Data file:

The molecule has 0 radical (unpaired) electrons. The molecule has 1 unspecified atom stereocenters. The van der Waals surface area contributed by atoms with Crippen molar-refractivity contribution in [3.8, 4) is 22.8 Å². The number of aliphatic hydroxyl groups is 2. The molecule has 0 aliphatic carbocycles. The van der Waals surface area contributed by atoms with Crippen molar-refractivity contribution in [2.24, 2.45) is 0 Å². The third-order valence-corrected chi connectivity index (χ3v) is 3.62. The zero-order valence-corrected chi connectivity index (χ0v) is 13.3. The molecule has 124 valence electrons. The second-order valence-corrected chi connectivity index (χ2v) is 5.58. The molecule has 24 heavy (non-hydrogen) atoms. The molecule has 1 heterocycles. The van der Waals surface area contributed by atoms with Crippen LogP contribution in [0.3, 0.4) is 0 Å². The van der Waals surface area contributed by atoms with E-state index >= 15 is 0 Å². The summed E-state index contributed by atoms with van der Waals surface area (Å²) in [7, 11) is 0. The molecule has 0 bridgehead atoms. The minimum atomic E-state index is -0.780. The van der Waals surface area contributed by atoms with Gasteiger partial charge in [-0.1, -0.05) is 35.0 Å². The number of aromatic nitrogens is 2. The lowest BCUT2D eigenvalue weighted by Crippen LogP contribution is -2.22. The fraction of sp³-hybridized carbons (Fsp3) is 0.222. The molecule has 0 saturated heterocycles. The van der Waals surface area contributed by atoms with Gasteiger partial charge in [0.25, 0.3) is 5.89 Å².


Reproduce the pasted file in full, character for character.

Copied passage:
The molecule has 0 radical (unpaired) electrons. The molecule has 1 unspecified atom stereocenters. The van der Waals surface area contributed by atoms with Crippen molar-refractivity contribution in [3.8, 4) is 22.8 Å². The number of aliphatic hydroxyl groups is 2. The molecule has 0 aliphatic carbocycles. The van der Waals surface area contributed by atoms with Crippen molar-refractivity contribution in [2.24, 2.45) is 0 Å². The third-order valence-corrected chi connectivity index (χ3v) is 3.62. The zero-order valence-corrected chi connectivity index (χ0v) is 13.3. The molecule has 124 valence electrons. The second-order valence-corrected chi connectivity index (χ2v) is 5.58. The molecule has 24 heavy (non-hydrogen) atoms. The molecule has 1 heterocycles. The van der Waals surface area contributed by atoms with Crippen LogP contribution in [0.3, 0.4) is 0 Å². The van der Waals surface area contributed by atoms with E-state index >= 15 is 0 Å². The summed E-state index contributed by atoms with van der Waals surface area (Å²) in [7, 11) is 0. The molecule has 0 bridgehead atoms. The minimum atomic E-state index is -0.780. The van der Waals surface area contributed by atoms with Gasteiger partial charge in [-0.1, -0.05) is 35.0 Å². The number of aromatic nitrogens is 2. The lowest BCUT2D eigenvalue weighted by Crippen LogP contribution is -2.22. The fraction of sp³-hybridized carbons (Fsp3) is 0.222. The molecule has 0 saturated heterocycles. The van der Waals surface area contributed by atoms with Gasteiger partial charge in [0.25, 0.3) is 5.89 Å².